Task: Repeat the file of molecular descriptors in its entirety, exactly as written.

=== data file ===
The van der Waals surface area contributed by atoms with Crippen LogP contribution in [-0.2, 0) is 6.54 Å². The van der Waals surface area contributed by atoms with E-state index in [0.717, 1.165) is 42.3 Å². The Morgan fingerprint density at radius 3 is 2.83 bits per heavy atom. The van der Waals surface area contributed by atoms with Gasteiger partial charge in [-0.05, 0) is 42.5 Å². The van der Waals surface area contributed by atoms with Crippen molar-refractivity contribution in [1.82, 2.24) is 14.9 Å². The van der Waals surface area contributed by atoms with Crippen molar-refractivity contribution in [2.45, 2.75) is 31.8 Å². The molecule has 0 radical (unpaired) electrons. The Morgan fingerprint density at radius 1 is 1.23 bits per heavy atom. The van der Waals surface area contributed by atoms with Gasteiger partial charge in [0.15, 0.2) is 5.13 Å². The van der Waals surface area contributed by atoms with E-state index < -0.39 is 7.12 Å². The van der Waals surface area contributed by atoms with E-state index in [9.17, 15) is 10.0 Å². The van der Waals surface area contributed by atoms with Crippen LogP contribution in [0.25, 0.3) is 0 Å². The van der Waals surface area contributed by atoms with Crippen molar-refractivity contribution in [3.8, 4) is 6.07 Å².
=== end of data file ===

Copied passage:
The van der Waals surface area contributed by atoms with Crippen LogP contribution in [-0.2, 0) is 6.54 Å². The van der Waals surface area contributed by atoms with E-state index in [0.717, 1.165) is 42.3 Å². The Morgan fingerprint density at radius 3 is 2.83 bits per heavy atom. The van der Waals surface area contributed by atoms with Gasteiger partial charge in [-0.05, 0) is 42.5 Å². The van der Waals surface area contributed by atoms with Crippen molar-refractivity contribution in [1.82, 2.24) is 14.9 Å². The van der Waals surface area contributed by atoms with Crippen molar-refractivity contribution in [2.45, 2.75) is 31.8 Å². The molecule has 0 radical (unpaired) electrons. The Morgan fingerprint density at radius 1 is 1.23 bits per heavy atom. The van der Waals surface area contributed by atoms with Gasteiger partial charge in [0.15, 0.2) is 5.13 Å². The van der Waals surface area contributed by atoms with E-state index < -0.39 is 7.12 Å². The van der Waals surface area contributed by atoms with E-state index in [9.17, 15) is 10.0 Å². The van der Waals surface area contributed by atoms with Crippen LogP contribution in [0.25, 0.3) is 0 Å². The van der Waals surface area contributed by atoms with Crippen molar-refractivity contribution in [3.8, 4) is 6.07 Å².